The catheter casing and tension/compression members may have a permanent bend or pre-formed bend of about a right angle formed adjacent the proximal-most electrode; and, this preformed bend remains in the casing as the catheter is deflected and inserted through a guide tube placed in the vein for entry into the heart passage. Upon user movement of the remote actuator, which affects movement of the tension/compression members inside the casing, the distal end of the catheter deflects laterally or curls into a lariat configuration in a plane generally at right angles to the direction of elongation of the catheter, or in other words, in a plane parallel to the axis of curvature of the preformed bend, which axis is at right angles to the direction of elongation of the catheter casing. The lariat is capable of extending in curvature through an angle of greater than 360 degrees and thus disposes the electrodes transversely or circumferentially at a single station about the major portion of inner periphery of the passage in the heart. This disposition of the electrodes enables an electrical mapping of the inner periphery of the heart passage or the performance of ablation procedures at spaced intervals about the circumference of the interior of the heart passage. Upon reversal of the remote manual actuator attached to the proximal end of the catheter casing, the lariat is uncurled to a straight configuration. The catheter may then be removed from the heart passage through the guide tube in vein, usually the femoral vein, from which it was inserted. In the preferred embodiment of the invention the initial permanent or pre-formed bend in the casing is formed at about 90 degree in catheters having the minimum radius for the curled loop and about 45 degree for catheters having a larger curled loop.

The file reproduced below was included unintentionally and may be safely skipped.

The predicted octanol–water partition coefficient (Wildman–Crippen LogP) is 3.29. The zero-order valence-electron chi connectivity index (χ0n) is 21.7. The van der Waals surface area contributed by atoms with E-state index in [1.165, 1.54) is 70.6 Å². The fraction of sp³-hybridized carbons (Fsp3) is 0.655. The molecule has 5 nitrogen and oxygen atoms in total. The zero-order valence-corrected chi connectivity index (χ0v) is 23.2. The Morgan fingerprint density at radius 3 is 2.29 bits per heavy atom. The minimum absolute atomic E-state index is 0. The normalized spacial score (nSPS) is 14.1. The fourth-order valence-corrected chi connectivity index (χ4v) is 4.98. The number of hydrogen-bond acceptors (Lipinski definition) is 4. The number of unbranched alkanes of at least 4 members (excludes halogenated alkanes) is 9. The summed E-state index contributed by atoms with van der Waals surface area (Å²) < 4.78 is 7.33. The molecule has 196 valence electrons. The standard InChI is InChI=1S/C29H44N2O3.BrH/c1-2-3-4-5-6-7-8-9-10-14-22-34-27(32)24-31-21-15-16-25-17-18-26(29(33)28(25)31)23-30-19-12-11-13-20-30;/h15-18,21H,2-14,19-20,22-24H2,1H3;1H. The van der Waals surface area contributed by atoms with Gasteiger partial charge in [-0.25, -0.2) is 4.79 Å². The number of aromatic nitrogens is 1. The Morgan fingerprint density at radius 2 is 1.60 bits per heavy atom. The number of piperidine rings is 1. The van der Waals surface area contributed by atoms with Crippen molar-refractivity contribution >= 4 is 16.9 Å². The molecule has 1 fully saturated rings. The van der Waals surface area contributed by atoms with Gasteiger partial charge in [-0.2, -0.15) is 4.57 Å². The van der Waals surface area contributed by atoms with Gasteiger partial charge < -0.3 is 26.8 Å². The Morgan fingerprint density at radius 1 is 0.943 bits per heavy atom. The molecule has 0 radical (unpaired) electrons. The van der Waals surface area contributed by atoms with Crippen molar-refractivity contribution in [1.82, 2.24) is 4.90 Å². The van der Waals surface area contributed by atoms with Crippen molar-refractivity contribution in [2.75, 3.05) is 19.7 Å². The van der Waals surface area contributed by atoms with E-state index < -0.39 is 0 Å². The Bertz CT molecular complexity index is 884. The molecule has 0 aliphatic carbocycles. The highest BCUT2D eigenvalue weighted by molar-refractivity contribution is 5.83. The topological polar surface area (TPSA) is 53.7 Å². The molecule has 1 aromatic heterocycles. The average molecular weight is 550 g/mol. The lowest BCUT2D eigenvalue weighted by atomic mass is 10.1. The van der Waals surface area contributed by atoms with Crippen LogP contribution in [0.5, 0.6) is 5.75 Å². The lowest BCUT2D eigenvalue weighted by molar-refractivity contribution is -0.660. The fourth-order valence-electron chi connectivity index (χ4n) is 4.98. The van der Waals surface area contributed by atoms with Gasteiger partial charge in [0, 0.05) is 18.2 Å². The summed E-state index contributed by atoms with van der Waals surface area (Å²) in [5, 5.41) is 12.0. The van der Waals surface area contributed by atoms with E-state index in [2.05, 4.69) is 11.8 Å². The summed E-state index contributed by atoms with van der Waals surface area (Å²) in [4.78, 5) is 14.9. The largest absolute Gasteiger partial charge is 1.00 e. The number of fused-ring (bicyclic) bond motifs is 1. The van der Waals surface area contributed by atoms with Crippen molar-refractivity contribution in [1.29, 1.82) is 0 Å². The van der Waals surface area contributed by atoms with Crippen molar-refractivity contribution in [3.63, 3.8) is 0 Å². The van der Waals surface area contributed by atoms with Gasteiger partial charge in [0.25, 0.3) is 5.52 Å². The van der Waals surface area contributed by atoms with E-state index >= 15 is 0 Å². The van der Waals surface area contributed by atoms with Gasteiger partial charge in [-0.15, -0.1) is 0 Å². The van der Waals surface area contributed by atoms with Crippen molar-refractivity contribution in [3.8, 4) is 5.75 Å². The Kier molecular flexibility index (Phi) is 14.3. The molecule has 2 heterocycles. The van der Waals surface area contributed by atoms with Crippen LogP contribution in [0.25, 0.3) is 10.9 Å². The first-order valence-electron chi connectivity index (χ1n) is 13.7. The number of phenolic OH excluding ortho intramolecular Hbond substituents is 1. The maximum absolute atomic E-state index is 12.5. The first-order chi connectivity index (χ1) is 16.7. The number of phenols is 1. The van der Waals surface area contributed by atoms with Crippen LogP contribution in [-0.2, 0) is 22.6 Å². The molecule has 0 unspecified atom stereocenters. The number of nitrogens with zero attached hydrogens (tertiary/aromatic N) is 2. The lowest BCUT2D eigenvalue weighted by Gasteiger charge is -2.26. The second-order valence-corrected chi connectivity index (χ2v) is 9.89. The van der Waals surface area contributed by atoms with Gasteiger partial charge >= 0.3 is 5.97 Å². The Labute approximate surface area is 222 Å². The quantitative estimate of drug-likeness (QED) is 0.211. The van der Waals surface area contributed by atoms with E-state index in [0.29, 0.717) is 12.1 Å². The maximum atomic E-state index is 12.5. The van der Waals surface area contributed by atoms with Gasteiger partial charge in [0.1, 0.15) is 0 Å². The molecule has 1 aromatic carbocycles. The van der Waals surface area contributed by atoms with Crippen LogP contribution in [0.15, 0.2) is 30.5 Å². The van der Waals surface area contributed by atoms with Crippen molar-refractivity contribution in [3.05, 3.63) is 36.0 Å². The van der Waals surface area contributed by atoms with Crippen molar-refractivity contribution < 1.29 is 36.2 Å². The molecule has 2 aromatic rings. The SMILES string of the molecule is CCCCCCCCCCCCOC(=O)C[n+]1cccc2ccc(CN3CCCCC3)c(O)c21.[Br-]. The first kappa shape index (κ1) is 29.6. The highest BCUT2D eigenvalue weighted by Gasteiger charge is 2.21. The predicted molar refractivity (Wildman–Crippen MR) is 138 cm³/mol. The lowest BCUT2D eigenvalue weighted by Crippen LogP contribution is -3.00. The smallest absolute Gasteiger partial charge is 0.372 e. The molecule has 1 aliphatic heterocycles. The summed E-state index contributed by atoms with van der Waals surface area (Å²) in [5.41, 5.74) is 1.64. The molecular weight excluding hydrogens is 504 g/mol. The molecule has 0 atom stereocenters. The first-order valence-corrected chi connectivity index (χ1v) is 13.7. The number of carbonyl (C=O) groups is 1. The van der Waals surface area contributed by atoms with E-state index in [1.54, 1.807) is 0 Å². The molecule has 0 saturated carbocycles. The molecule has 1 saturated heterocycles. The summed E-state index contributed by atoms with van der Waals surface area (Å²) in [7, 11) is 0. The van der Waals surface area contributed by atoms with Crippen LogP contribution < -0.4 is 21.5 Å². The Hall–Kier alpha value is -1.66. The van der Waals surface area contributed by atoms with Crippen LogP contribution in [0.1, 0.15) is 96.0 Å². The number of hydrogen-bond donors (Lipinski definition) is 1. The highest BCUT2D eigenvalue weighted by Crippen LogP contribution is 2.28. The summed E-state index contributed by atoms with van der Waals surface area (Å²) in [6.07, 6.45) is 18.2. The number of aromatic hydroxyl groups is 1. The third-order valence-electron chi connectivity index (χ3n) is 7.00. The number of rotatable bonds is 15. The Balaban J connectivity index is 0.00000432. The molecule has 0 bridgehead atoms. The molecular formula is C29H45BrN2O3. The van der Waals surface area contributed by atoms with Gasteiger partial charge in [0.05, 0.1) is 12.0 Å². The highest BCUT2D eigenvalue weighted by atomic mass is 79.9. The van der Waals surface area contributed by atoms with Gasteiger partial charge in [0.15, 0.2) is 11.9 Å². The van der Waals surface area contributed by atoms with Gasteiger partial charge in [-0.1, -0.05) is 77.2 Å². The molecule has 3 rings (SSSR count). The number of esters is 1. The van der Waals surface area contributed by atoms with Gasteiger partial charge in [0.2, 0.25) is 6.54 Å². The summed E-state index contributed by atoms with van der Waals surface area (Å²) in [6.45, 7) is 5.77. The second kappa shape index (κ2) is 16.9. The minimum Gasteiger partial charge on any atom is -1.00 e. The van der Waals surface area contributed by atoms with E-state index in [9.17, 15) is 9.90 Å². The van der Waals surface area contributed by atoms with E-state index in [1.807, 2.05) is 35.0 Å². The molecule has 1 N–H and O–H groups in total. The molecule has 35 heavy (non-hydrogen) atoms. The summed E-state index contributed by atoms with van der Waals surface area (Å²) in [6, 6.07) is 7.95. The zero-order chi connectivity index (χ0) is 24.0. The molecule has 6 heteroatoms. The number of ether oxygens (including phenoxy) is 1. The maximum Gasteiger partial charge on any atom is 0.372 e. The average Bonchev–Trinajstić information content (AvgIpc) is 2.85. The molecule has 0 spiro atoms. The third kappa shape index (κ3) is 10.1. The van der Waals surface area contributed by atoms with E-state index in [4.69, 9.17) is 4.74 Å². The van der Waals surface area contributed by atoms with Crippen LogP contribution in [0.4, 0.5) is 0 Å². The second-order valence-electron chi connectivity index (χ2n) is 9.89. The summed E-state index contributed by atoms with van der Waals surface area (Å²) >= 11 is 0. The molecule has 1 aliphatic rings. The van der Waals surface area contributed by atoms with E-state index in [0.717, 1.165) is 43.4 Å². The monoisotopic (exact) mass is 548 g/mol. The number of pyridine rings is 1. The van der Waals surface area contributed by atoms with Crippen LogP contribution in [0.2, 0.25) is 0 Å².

The catheter of the present invention has the permanent or pre-formed bend therein about an axis perpendicular to the direction of elongation of the catheters; and, the portion of the catheter distal the pre-formed bend is preferably manually flexed and inserted into the vein for entry into the heart passage. The pre-formed bend remains formed in the catheter. Upon user movement of the remote actuator, flexure of the catheter is facilitated in a plane normal to the direction of elongation of the catheter casing to thereby form a lariat for facilitating circular electrical mapping of the interior of the heart passage into which the lariat is situated.